• One mnemonic for remembering the sequence is:

    "Oh Be A Fine Girl/Guy, Kiss Me".

  • Further fine-tuning: Subdivide each letter class into 10 divisions: K is split into
    K0, K1, K2, ... K9 with K0 hotter than K9.

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The Spectral Sequence from Coolest to Hottest:

Type Temperature Examples
M0 3900 K Red StarsBetelgeuse
K0 5200 K Hotter than M, so more H absorption than M Aldebaran, Pollux
G0 5900 K Hotter than K, so more H absorption than K The Sun, Capella
F0 7500 K Hotter than G, so more H absorption than G Procyon, Polaris
A0 11,000 K Darkest H Absorption lines Sirius, Castor, Mizar
B0 30,000 K Hotter than A, more H ionization so less absorption than A Rigel, Regulus
O5 50,000 K Hotter than B, most H is ionized so even less absorption Mintaka (Right-most belt star in Orion)
Fig 17_11

Our Sun is a G2 star.

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The Hertzsprung-Russell Diagram

  • Ejnar Hertzsprung and Henry Norris Russell (1913) investigated the relation between spectral class and luminosity of stars.
  • They considered a number of stars with known distance d, brightness b and spectral class.
  • From d and b find the luminosity L which gives information about the actual power output by the star.
  • From spectral type (or colour) find the surface temperature T of the star.
  • Plot of L versus T called a Hertzsprung-Russell Diagram (H-R diagram)
  • This program can be performed only for nearby stars (Why ?). Modern data relies on parallaxes for thousands of nearby stars from Hipparcos satellite
  • H-R diagram is an example of what scientists call scatter plot. If one observes objects with two parameters - just mark these objects on the plot by points.
  • The aim is to see of there are any dependencies between the two parameters.

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The H-R Diagram

  • Temperature decreases to the right since blue colour is on the left and red colour is on the right.
  • The luminosity (or power) of the stars increases upwards.
  • Most stars (90%) lie on the diagonal band running from top left to bottom right.
  • This band is called the Main Sequence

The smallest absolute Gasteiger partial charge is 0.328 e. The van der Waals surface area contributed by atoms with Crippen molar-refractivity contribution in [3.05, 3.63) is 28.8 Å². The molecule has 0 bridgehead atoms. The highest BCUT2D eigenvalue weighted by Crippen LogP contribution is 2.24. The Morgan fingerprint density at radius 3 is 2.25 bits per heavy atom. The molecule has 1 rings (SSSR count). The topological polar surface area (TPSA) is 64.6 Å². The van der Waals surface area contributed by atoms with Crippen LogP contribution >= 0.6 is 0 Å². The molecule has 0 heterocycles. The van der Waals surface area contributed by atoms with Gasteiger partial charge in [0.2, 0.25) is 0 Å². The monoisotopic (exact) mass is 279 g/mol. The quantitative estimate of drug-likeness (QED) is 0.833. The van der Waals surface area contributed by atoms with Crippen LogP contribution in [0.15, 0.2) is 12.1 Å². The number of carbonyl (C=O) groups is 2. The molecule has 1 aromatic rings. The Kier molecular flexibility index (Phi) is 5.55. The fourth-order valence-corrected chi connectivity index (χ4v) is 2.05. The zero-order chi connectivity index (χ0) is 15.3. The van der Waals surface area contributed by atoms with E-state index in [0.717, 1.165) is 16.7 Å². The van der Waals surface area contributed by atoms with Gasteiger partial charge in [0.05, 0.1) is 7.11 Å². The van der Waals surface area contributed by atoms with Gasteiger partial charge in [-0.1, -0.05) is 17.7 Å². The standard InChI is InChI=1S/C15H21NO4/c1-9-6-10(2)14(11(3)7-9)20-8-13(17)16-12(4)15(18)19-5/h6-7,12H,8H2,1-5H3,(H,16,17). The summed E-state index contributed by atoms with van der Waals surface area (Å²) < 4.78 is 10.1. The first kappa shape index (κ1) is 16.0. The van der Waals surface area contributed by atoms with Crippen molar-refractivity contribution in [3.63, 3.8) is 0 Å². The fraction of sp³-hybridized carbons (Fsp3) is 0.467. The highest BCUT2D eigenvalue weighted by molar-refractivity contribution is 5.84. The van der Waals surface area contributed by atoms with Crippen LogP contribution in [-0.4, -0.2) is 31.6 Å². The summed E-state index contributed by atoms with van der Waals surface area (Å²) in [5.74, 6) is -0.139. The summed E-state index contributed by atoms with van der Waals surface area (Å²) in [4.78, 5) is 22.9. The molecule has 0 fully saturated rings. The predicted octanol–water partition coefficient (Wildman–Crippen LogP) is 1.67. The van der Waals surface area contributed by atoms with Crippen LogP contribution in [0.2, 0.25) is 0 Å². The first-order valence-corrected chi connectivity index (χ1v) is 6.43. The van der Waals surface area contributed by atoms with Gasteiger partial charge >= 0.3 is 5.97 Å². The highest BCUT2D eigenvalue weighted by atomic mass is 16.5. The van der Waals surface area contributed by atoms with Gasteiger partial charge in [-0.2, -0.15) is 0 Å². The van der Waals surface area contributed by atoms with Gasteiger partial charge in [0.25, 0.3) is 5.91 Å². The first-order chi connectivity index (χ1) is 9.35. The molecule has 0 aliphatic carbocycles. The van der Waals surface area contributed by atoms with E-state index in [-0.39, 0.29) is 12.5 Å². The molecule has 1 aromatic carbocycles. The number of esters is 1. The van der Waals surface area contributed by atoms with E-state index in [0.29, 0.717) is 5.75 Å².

• Main Sequence stars have the following property: The hotter their surface temperature, the more powerful they are.
  • Stars which are more luminous than the main sequence stars are called Giants and Supergiants.
  • Stars which are less luminous than the main sequence stars are called White Dwarfs.
Figure 19-14

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Sizes of Stars: Giants and Dwarfs

A star's luminosity obeys the Stefan-Boltzmann equation
L = 4 &pi R2 &sigma T4

Knowing the luminosity L and temperature T of a star, one can determine its radius R

R = (L / (4 &pi &sigma T4) )1/2

On H-R diagram the stars

  • of same temperature, lie on a vertical line
  • of the same luminosity, lie on a horizontal line
  • of the same radius, lie on an inclided line
Figure 19-15


  • From two stars of the same temperature the larger star is more luminous.
  • From two stars of the luminosity the larger star is cooler.
  • Stars above the Main Sequence (MS) are larger than MS stars so we call them giants.
  • Stars above the giants are larger than the giants so we call them supergiants.
  • Stars below the MS are smaller than MS stars, so we call them white dwarfs.
  • (One piece of confusing terminology: Some people call MS stars dwarfs! Red dwarfs are just type K and M MS stars.)

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Luminosity Classes

  • Further classification:
  • Roman Numerals denote how relatively powerful the star is.
  • The full classification includes both Temperature and Luminosity classification.
  • For example:
    • The Sun is a Type G2 Main Sequence Star: G2V
    • Aldebaran is a Red Giant: K5III
Figure 19-17

Next lecture: Binary Stars
Read Chapter 18, pages 456-463